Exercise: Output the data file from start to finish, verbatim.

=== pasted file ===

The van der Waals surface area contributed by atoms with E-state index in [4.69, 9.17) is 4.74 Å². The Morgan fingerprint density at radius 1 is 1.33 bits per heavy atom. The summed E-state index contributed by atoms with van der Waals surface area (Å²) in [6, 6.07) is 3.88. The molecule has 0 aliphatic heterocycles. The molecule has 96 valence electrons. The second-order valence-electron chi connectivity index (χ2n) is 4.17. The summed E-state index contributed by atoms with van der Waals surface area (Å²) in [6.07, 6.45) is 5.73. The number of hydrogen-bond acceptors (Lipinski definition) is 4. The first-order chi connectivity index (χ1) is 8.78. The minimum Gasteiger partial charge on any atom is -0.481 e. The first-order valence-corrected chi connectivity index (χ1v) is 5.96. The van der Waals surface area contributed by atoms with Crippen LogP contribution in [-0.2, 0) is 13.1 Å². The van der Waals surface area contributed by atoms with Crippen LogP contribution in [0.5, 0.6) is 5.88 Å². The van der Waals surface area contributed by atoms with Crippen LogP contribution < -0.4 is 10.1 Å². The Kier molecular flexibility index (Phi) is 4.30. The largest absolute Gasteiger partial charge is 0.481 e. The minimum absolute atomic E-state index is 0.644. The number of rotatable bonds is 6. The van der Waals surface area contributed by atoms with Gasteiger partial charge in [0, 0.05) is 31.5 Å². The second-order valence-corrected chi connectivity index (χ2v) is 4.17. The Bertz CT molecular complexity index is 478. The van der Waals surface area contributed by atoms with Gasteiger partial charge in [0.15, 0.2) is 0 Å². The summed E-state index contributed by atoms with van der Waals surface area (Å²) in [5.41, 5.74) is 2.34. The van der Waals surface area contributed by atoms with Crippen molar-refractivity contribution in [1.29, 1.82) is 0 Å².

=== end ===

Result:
The van der Waals surface area contributed by atoms with E-state index in [4.69, 9.17) is 4.74 Å². The Morgan fingerprint density at radius 1 is 1.33 bits per heavy atom. The summed E-state index contributed by atoms with van der Waals surface area (Å²) in [6, 6.07) is 3.88. The molecule has 0 aliphatic heterocycles. The molecule has 96 valence electrons. The second-order valence-electron chi connectivity index (χ2n) is 4.17. The summed E-state index contributed by atoms with van der Waals surface area (Å²) in [6.07, 6.45) is 5.73. The number of hydrogen-bond acceptors (Lipinski definition) is 4. The first-order chi connectivity index (χ1) is 8.78. The minimum Gasteiger partial charge on any atom is -0.481 e. The first-order valence-corrected chi connectivity index (χ1v) is 5.96. The van der Waals surface area contributed by atoms with Crippen LogP contribution in [-0.2, 0) is 13.1 Å². The van der Waals surface area contributed by atoms with Crippen LogP contribution in [0.5, 0.6) is 5.88 Å². The van der Waals surface area contributed by atoms with Crippen LogP contribution < -0.4 is 10.1 Å². The Kier molecular flexibility index (Phi) is 4.30. The largest absolute Gasteiger partial charge is 0.481 e. The minimum absolute atomic E-state index is 0.644. The number of rotatable bonds is 6. The van der Waals surface area contributed by atoms with Gasteiger partial charge in [0, 0.05) is 31.5 Å². The second-order valence-corrected chi connectivity index (χ2v) is 4.17. The Bertz CT molecular complexity index is 478. The van der Waals surface area contributed by atoms with Gasteiger partial charge in [0.15, 0.2) is 0 Å². The summed E-state index contributed by atoms with van der Waals surface area (Å²) in [5.41, 5.74) is 2.34. The van der Waals surface area contributed by atoms with Crippen molar-refractivity contribution in [1.29, 1.82) is 0 Å².